Submergence

I think it might be worth prefacing this by saying that it’s been a while since I’ve offered my thoughts on a piece of art, in any form. I might be a bit rusty. But I want to get back into the swing of things, after all, that journalism degree seems to be gathering dust…

I’m going to start off by telling you that I hate romantic films and I’m not a fan of thrillers. At all. Any whiff of Hollywood romance makes my eyes loll right back into my head. And thrillers? Well, nothing compares to ‘Die Hard’ does it? In fact, the only draws I saw in Wim Wenders’ film adaptation of J. M. Ledgard’s ‘Submergence’ was that it stars one of Glasgow’s finest actors, James McAvoy, and that I could see it on the cheap at the Glasgow Film Festival. You’ve got to represent, right?

The film follows a bio-mathematician (played by Alicia Vikander) and an MI6 agent (James McAvoy) who, after meeting at a remote, French bed and breakfast, fall head over heels for each other. But nothing runs smoothly in these kinds of tales, as the pair are driven apart by their respective missions – James ends up being battered by militants and poor Alicia ends up submerged at the bottom of the ocean.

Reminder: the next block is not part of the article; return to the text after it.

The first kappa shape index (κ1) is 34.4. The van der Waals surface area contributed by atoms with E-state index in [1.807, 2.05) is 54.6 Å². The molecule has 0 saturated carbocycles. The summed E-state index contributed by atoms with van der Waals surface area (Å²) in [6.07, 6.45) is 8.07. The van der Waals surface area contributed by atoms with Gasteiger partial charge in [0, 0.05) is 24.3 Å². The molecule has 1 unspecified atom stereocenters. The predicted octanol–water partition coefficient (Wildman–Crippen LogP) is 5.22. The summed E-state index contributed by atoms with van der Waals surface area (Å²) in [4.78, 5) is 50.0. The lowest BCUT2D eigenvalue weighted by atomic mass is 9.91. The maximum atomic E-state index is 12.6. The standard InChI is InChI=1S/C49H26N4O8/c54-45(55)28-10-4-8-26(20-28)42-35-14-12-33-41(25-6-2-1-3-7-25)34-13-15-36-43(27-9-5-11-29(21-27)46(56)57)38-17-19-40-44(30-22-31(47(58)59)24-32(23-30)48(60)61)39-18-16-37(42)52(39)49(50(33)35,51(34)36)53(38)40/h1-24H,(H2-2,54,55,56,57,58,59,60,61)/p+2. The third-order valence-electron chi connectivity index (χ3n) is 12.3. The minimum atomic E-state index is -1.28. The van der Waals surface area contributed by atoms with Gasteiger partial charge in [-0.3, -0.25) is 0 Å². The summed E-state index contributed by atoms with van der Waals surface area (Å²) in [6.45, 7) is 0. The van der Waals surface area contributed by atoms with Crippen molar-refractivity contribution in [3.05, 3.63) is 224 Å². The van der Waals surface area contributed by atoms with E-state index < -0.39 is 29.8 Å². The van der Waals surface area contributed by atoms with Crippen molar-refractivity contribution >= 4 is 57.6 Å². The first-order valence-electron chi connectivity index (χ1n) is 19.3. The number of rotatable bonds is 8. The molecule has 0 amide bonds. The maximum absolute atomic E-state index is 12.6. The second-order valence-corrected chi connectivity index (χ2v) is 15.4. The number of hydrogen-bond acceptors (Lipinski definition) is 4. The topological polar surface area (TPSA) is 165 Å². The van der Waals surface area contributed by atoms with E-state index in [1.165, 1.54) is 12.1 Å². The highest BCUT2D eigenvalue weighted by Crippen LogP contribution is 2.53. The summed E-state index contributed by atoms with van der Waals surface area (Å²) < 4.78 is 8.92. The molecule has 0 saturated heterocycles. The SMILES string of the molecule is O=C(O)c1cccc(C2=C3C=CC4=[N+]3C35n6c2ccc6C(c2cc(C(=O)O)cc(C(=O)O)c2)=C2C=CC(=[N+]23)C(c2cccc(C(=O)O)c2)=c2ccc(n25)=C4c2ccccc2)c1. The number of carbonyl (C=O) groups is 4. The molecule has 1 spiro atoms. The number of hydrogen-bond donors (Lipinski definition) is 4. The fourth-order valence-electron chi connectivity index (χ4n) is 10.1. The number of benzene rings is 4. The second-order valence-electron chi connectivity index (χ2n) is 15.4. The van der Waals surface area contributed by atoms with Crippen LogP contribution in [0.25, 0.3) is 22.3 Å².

Do they live happily ever after? Well, I can’t spoil it for you, because I don’t know. And that’s what perhaps bugged me most about this film. I JUST LIKE CLOSURE OK?! Let’s turn that assessment on its head: the film finished too soon, and I wanted to see more. More vast, sweeping visuals of the French coast. More of Vikander’s sensual, subtle performance (nothing new here). More of McAvoy’s cheeky, boyish and wholly Scottish (he’s not playing a posh English dude in this film, much to the joy of the audience – but for the most part, nothing new here either) charm. More suspense. More romance. And that, truly, is the mark of something impressive.

Yes, there were con’s to the film. Act two lurched from James’ angst to Alicia’s becoming tedious at times. And the film’s continuity in terms of hair, make up and costuming could have been tighter.

But, all in all, the film offered up gorgeous visuals and enthralling performances from the film’s leads. The script itself was, for the most part, strong, and, most importantly, I never managed to roll my eyes once. A fine job from Wim Wenders.

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